Joliet Police Sgt Javier Esqueda (pictured) was placed on administrative leave on Monday after he exposed a video of a Black man dying in the back of a police car
An Illinois cop has been stripped of his badge after he exposed the death of a Black man who died in the back of a police car earlier this year.
Sergeant Javier Esqueda, a 27-year veteran of the Joliet Police Department, blew the whistle on Eric Lurry’s death last week by providing CBS2 with a video of officers holding the man’s nose and shut for nearly two minutes after arresting him in January.
The Will County Coroner determined that Lurry died of an ‘accidental overdose’ after swallowing a large quantity of drugs and said that police were not responsible for his death.
But the incident was brought back into the spotlight months later after Esqueda’s video emerged.
Parts of the audio in the footage are missing, prompting accusations that police may have tampered with it.
Esqueda was placed on administrative leave on Monday as calls for an independent investigation heightened, according to CBS2.
One police source told the outlet: ‘That’s what you get’ for going against the ‘blue wall of silence’.
Eric Lurry, 37, was arrested in a drug operation on January 29. Video provided to CBS2 showed Lurry appearing to choke as he sat handcuffed in the squad car while one officer held his nose shut and another stuck a baton in his mouth
The Will County Coroner determined that Lurry (pictured) died of an ‘accidental overdose’ after swallowing a large quantity of drugs and said that police were not responsible
Lurry, a 37-year-old father-of-three, was taken into police custody on January 29 in what was described by authorities as an undercover drug operation.
Footage recorded from the dashboard of the squad car he was riding in shows him appearing to chew on something as he sits in the backseat with his head leaned back.
Several minutes later he was unresponsive when officers attempted to pull him from the vehicle.
One officer in plain clothes, identified as Sergeant Doug May, then enters the vehicle and strikes Lurry in the face, saying: ‘Wake up, b***h.’
The audio cuts off as May pinches Lurry’s nose for one minute and 38 seconds while another officer is seen using a collapsible baton to try to pull an object they perceived to be choking Lurry from his throat.
Lurry was subsequently hospitalized and died hours later. The Will County Coroner said he had enough heroin, fentanyl and cocaine in his system to kill 10 people.
In the video officers are seen trying to pull an unresponsive Lurry out of the squad car before one officer, identified as Sergeant Doug May, slaps him in the face and says: ‘Wake up, b***h’
The audio cuts off as May pinches Lurry’s nose for one minute and 38 seconds while another officer is seen using a collapsible baton to try to pull an object from his throat
For the next five months police allegedly withheld information on Lurry’s death from lawyers for his wife Nicole, she told CBS2.
It wasn’t until Esqueda released the video that Nicole finally got some answers about her husband’s final moments.
Esqueda said he blew the whistle because he believes his department engaged in a cover-up.
‘On seeing that video, it was so disturbing, I cried,’ he told CBS2. ‘Every day, having to live with that was a hard thing, knowing that this administration was probably going to do nothing about it.’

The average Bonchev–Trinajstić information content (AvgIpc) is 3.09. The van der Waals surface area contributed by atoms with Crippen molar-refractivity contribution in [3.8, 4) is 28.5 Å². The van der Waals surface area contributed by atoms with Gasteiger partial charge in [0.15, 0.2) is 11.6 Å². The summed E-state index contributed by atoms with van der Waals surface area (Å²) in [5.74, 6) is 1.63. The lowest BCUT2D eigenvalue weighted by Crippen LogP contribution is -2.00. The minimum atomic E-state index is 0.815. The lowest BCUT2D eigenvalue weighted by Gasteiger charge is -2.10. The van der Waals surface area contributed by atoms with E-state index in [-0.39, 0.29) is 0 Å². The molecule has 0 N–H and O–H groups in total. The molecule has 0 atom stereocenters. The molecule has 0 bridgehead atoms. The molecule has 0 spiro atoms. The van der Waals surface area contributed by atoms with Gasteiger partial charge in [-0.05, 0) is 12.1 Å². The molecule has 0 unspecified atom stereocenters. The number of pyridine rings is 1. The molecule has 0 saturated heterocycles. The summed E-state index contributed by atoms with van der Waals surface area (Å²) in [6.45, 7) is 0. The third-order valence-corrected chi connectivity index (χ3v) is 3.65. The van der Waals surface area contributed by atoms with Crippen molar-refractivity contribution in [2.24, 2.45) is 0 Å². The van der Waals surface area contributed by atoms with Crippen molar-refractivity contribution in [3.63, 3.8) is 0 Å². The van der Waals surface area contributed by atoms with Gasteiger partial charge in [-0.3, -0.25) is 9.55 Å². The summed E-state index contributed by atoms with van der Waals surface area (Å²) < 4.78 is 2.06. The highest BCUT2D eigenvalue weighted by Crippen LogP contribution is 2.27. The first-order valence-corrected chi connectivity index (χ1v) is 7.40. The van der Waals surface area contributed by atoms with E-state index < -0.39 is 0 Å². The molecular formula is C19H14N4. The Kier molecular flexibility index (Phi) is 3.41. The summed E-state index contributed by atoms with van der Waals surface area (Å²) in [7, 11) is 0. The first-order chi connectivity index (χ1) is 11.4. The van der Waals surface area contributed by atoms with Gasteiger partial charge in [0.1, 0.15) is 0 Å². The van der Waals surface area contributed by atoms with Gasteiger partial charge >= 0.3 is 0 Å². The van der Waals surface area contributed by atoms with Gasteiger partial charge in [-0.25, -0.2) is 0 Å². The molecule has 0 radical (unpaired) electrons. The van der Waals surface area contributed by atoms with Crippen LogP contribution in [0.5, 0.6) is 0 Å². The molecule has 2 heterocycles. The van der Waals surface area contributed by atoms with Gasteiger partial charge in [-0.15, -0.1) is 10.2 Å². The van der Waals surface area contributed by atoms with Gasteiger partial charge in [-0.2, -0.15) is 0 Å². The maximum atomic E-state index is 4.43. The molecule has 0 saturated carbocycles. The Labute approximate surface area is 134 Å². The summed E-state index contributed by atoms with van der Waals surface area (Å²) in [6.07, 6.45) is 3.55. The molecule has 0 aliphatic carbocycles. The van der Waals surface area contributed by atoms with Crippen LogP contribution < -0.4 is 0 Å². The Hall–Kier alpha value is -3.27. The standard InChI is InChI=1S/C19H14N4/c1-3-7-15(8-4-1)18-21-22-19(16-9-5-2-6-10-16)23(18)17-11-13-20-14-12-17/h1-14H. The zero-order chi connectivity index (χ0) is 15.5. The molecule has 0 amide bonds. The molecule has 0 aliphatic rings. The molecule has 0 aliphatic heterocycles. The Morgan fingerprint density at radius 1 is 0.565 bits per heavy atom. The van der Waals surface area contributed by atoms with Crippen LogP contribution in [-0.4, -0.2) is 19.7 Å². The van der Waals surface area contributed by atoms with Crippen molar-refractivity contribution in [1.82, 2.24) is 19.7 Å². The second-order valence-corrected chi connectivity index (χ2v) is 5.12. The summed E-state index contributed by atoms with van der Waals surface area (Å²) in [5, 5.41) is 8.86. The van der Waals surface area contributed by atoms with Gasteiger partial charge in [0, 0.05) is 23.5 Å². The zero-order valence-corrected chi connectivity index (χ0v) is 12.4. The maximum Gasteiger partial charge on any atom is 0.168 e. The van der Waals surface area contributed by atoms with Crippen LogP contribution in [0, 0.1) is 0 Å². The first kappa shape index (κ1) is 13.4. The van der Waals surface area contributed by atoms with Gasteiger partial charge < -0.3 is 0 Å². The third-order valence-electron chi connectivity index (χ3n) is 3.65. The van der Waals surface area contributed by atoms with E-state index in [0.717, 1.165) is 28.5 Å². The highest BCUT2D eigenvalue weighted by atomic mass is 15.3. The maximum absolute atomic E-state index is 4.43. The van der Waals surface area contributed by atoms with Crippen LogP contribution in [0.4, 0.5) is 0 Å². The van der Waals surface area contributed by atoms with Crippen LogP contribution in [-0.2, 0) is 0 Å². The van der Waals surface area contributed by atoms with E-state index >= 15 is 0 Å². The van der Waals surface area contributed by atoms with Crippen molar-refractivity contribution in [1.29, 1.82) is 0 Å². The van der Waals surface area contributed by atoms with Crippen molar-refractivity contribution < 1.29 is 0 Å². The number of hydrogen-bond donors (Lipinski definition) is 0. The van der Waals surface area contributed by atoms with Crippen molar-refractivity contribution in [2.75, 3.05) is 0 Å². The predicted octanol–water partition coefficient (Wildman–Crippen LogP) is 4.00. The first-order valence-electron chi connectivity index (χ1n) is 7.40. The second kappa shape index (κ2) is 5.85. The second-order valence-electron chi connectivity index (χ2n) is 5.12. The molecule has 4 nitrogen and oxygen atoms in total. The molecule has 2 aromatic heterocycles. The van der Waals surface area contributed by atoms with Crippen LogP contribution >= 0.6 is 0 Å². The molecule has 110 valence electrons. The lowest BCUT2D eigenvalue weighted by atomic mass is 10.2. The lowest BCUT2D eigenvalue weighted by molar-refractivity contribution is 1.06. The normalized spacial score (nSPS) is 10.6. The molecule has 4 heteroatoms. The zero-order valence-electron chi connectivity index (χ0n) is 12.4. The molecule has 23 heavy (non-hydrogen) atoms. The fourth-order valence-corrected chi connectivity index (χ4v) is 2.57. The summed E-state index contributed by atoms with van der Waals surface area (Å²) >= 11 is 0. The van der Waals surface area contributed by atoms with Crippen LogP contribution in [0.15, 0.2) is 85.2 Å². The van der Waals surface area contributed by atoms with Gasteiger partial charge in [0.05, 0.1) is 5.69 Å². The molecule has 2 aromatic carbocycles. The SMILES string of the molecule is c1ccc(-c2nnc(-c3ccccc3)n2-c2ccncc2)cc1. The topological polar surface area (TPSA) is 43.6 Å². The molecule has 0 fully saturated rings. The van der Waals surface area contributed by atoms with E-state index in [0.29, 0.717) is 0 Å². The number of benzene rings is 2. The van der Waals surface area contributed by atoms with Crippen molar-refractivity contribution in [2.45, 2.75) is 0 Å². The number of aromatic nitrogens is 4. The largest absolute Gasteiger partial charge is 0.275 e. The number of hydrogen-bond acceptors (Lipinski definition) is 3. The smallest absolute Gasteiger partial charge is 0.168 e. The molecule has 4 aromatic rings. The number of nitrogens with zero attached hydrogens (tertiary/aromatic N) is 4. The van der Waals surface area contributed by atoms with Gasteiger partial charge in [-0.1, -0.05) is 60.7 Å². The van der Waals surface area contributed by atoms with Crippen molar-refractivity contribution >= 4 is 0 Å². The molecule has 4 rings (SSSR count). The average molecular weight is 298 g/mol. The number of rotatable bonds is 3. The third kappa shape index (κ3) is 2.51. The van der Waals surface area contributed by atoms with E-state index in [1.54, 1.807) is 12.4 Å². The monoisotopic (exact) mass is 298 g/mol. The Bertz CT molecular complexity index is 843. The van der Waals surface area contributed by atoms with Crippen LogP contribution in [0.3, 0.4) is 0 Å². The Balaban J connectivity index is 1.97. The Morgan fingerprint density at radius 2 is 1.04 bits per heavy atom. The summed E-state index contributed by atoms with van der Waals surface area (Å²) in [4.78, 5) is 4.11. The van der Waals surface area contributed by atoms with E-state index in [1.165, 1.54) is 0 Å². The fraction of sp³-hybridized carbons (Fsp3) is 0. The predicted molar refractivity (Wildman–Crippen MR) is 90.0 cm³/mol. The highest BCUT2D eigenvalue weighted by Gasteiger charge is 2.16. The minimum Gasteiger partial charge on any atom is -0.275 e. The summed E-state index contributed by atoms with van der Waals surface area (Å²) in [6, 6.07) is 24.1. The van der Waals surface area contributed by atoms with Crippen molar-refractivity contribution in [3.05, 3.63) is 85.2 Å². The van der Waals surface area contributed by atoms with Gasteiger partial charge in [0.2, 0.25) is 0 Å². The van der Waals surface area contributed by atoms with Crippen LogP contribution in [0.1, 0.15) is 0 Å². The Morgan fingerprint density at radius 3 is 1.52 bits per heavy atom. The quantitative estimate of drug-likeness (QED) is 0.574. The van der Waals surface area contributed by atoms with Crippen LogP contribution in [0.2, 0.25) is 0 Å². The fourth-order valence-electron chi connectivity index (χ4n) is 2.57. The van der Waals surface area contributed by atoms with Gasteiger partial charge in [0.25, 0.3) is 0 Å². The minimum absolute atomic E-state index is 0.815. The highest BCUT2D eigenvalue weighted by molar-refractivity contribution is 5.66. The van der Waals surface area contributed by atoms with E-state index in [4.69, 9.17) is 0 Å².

‘He [Lurry] was suffocating. In my opinion, anybody would suffocate in that situation.
‘I’m no doctor. But if you put your hand on your nose that way, and someone covers your mouth and you can’t breathe, think about the struggle.’
Esqueda said he believed the officers had cut off Lurry’s air supply in an attempt to get him to cough up a bag of drugs, but noted that such a maneuver was banned a few years ago.
Asked if it was a violation of police procedure, Esqueda said: ‘Yes, I absolutely think so.
‘I can’t think of anywhere where I was taught CPR or in the academy where you slap a man, call him a bad name, cut off his airway, go for his throat.’
He also said he believed officers intentionally turned off the sound in the video, saying there was ‘no way’ it would have cut out on its own.
Esqueda described his reaction to the ‘disturbing’ video in an interview with CBS2
Esqueda at first did not want to reveal himself to be the person who released the video, but agreed to go on camera days later after Nicole shared her shock at what the footage showed.
The officer said he had ‘some fear’ of being fired for breaking protocol, but added: ‘When you see stuff like this, you have to come forward. You can’t sit there and be quiet, because then, we’re just part of the problem.
‘In light of everything that’s’ been happening – you know George Floyd really had a lot of us police officers. When we saw that video, a lot of us cried.
Lurry, a 37-year-old father of two, is pictured in a mugshot from a prior arrest
‘People don’t believe that. But the thing is, there are a lot of good officers out of 750,000. Not everybody is a bad cop. Most cops that I know were upset by George Floyd.’
Joliet Mayor Bob O’Dekirk expressed ‘grave concerns’ over how the Lurry case was handled last week after he watched the video, which he said had been withheld from him for five months.
‘Clearly, there was some improper behavior on that video, any way you slice it,’ O’Dekirk said. ‘They were things that police officers are not supposed to do.
‘It was tragic. It certainly wasn’t necessary. I think everyone could agree with that, and I can definitely empathize with the family at this man.’
O’Dekirk said he has asked the Illinois Attorney General to come in and investigate actions by the Joliet Police Department.
The Attorney General’s office has yet to comment on the case.
Lurry’s family and their attorney vowed to hire their own expert to conduct a review of the autopsy and are planning to file a civil suit against the police department.